As a five-year-old growing up in New York, Eric Finzi studied his mother’s face. She had a troubled, stormy, unpredictable mind, and he looked to her forehead to tell him what kind of day she was having. When her frown etched an omega-shaped collage of wrinkles on the bridge of her nose, or when the shadow cast by her brows darkened her eyes, he knew her depression was worse.
Finzi grew up and became a doctor specializing in dermatological surgery. In his spare time, trying to understand his mother, he read about psychology and mental illness, and he painted. Over the years, his mother’s condition worsened. When Finzi was 36 years old his father died, and his mother plunged into a depression so severe Finzi feared he’d never reach her again. He was right. She suffered—her glabella etched, her brow furrowed—until she died at the age of 74.
Soon after his mother’s death, Finzi painted a series of portraits from photographs of French women who had been institutionalized in the 19th century. By this point in his life, Finzi was a face expert. He spent his days in his dermatology clinic scrutinizing frown lines and injecting Botox, a paralytic, into the procerus and corrugator supercilii, the frown muscles beneath the glabella. Something about the French women’s expressions reminded him of his mother, and he began to wonder about the connection between expression and feeling—in particular, between expression and depression. Could the two be separated? Could eliminating the face of suffering help eliminate the suffering itself?
Finzi began musing on the facial feedback hypothesis, which holds that physical expression is an integral component of emotion. You can feel sad or angry without moving your face, but, the theory holds, those emotions will not be as strong or persist for as long if your face is not moving in the expected manner. Put another way, relative to emotion, the face and its muscles are a privileged area of the body. Whatever you do with your face transmits feelings back to your brain.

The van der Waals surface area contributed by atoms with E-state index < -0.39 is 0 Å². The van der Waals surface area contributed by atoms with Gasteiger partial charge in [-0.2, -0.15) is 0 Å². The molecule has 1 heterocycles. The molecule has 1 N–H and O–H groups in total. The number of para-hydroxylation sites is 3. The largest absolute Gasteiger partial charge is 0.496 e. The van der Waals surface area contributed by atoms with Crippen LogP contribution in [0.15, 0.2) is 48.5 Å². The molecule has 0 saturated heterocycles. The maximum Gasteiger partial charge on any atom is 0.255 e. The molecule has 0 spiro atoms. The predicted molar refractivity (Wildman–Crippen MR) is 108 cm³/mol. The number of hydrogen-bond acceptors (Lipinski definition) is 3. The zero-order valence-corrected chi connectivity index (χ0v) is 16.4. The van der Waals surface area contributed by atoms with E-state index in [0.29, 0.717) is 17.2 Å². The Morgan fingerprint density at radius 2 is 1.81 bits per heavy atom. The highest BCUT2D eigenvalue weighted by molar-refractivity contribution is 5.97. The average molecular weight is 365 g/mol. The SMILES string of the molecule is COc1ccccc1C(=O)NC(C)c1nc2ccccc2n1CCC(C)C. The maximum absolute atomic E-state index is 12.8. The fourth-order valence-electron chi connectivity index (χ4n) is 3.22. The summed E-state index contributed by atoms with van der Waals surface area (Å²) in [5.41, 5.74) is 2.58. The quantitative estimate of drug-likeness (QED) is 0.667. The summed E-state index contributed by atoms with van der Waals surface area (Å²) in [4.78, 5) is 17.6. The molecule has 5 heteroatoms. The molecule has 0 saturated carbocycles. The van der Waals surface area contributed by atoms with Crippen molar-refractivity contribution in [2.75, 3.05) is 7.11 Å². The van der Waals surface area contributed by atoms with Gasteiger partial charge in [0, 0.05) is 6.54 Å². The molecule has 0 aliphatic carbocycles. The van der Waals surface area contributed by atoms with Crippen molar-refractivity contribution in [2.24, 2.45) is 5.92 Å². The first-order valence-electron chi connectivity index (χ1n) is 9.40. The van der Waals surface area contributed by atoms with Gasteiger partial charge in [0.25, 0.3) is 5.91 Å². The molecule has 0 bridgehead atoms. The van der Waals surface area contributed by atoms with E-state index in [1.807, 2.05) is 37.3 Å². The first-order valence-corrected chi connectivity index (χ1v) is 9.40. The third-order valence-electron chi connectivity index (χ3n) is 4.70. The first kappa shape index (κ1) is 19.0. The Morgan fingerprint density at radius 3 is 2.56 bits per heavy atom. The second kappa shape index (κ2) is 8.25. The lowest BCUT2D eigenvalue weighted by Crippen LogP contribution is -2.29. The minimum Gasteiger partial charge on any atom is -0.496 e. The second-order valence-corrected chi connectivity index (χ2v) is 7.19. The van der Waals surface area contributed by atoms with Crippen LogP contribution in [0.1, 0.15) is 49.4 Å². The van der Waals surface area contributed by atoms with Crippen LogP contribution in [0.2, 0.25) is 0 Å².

In 2003, Finzi treated several subjects suffering from moderate to severe depression with Botox, paralyzing the muscles in their brows that create expressions of sadness, anger, and fear. The results were astonishing.
At the time Finzi was painting the institutionalized French women, no one had tested the facial feedback hypothesis in conjunction with depression treatment, because no one had yet devised an effective experiment. How could a researcher know if a possible frown-inducing thought had gone unmanifested? After all, expressions begin under the skin. But Finzi realized he had a solution right in his hands, at least during his workday: Botox. If he could find a group of patients who were depressed and inject some of them with Botox, he’d be able to see, if any among them went into remission, whether paralyzing the brow helped eliminate or decrease their depression. So in 2003, Finzi launched a small pilot study. He treated several subjects suffering from moderate to severe depression with Botox, paralyzing the muscles in their brows that create expressions of sadness, anger, and fear. The results were astonishing. Nine out of 10 patients reported a complete remission of their depression.